10 Ways to Write a Killer Resume and Get an Interview
1) A resume is not a list of everything you have ever done, it’s a highlight reel- BE RELEVANTThe biggest mistake people make is that they approach a resume like a job description and write out every task that they have ever done. A resume is an overview of your accomplishments not a laundry list! Coaching tip: Once you get the interview you can elaborate on your bullet points. The interview is the place to talk in greater detail but for now, when writing a resume keep it to the interesting important stuff.
2) Get rid of the objective (no one reads it anyways)- BE DIRECTThe first thing recruiters look for is your most recent job so do them a favor and put it right at the top. Objectives are outdated and take up valuable space, so get rid of it! Coaching tip: Lead with work experience, close with education and aim for 1 page, 2 pages max depending on the length of your career. Click here to download an easy to use Resume Template
3) Use metrics and provide numbers-BE SPECIFIC Vague ambiguity will not grab the reader the way numbers will. Define your experience by providing facts, figures and statistics. Coaching tip:Read over your resume and add numbers where you can. For example.- Instead of “Worked on reports and made submissions” quantify it “Created 3 bi-annual reports and made 4 monthly submissions to Executive team”
4) Write full sentences-BE CLEARJust because a resume needs to be concise does not mean you can get away with using fragments and just because it needs to be descriptive doesn’t mean you can get away with run-on’s. Coaching tip: The intention of business writing is to convey information, so stick to the facts. Take out any filler words, remove articles (such as; a, an and the) pronouns (its and their) and superfluous verbs. Don’t just rely on spell check, get a second opinion- a fresh set of eyes will catch obvious mistakes.
5) Tense is very important-BE ACCURATEIf you are currently working in the position use present tense and make sure all your preceding experience is written in past tense. Coaching tip: Continuity is important for the interviewer to get a sense of where you have been and what you are currently doing. If your tense is off you might get questions like “Oh, I didn’t realize you were still working there.”
6) Add Additional skills only when pertinent-BE HONEST I interviewed a candidate who claimed to be fluent in Spanish on his resume. When the hiring manager walked in, she started the interview in Spanish. He got all flustered and had to admit that he wasn’t exactly fluent. Elaborating your abilities on your resume might get you the interview but eventually you will be found out, so save yourself the humiliation and just be honest. Coaching tip: Only add an Additional Skills heading if it is pertinent to the position (i.e.; Licenses/Certificates you hold, or Exams you have passed)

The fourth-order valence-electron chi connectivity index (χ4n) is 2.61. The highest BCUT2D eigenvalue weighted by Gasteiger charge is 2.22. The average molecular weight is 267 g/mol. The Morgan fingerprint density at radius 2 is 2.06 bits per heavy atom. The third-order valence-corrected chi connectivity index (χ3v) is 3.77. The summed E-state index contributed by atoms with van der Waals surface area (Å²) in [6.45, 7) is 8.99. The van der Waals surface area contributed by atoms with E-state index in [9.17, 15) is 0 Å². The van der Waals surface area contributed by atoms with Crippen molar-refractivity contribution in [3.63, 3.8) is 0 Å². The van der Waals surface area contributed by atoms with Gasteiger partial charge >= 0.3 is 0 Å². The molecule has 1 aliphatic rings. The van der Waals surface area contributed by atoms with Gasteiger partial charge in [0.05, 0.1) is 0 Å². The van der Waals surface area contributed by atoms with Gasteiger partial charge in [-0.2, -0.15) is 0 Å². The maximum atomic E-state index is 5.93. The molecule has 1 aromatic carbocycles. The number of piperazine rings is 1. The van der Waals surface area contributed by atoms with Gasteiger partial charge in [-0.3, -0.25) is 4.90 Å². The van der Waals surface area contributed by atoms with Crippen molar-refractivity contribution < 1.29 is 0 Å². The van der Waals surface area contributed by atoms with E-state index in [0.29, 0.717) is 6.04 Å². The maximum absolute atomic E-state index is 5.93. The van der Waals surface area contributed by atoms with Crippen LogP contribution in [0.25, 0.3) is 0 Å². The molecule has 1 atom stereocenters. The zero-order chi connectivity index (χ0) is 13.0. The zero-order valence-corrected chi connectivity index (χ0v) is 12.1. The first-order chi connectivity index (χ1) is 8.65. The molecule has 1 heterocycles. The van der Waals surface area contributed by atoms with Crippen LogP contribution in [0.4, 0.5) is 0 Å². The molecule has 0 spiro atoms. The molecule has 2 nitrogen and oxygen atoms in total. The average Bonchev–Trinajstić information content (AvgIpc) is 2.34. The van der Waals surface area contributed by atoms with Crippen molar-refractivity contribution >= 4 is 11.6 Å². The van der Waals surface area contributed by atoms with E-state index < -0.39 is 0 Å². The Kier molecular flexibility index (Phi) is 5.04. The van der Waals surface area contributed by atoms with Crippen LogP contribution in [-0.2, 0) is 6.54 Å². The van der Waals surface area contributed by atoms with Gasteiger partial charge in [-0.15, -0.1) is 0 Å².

7) Bullet points are not all created equal-BE STRUCTURED The first bullet may be the only bullet someone gets a chance to read at a career reception so make it a good one. Coaching tip: Organize your bullets according to the priorities of your position in descending order. For example- if the majority of your job is client advocacy make client advocacy your first bullet and the additional bullets will describe in greater detail what that entails and how you accomplish it.
8) Use active voice and action words-BE CONFIDENTSimply put, active voice is direct and easier to understand and isn’t that the way you want your resume to read? Do not use the word “I” For example- instead of “Monthly financial reports were generated by me..” use instead “Created 5 monthly financial reports..”Coaching tip:Click here for 100 Action words to use on your resume and in your interviews.
9) List dates of employment-BE FACTUALIf you don’t list the dates, recruiters might think that you are hiding something. So be upfront. If you have a gap on your resume when you were unemployed or in school be prepared with an answer. Coaching tip:It isn’t a deal breaker if you have a gap in your job history however it is a deal breaker if you lie about it and/or try to cover it up.
10) Don’t say the same thing twice-BE DISTINCTEven though you have had a couple jobs where you did the exact same thing doesn’t mean you can copy and paste the exact same bullets for every position. Coaching tip: You must diversify your bullets, so you don’t look lazy.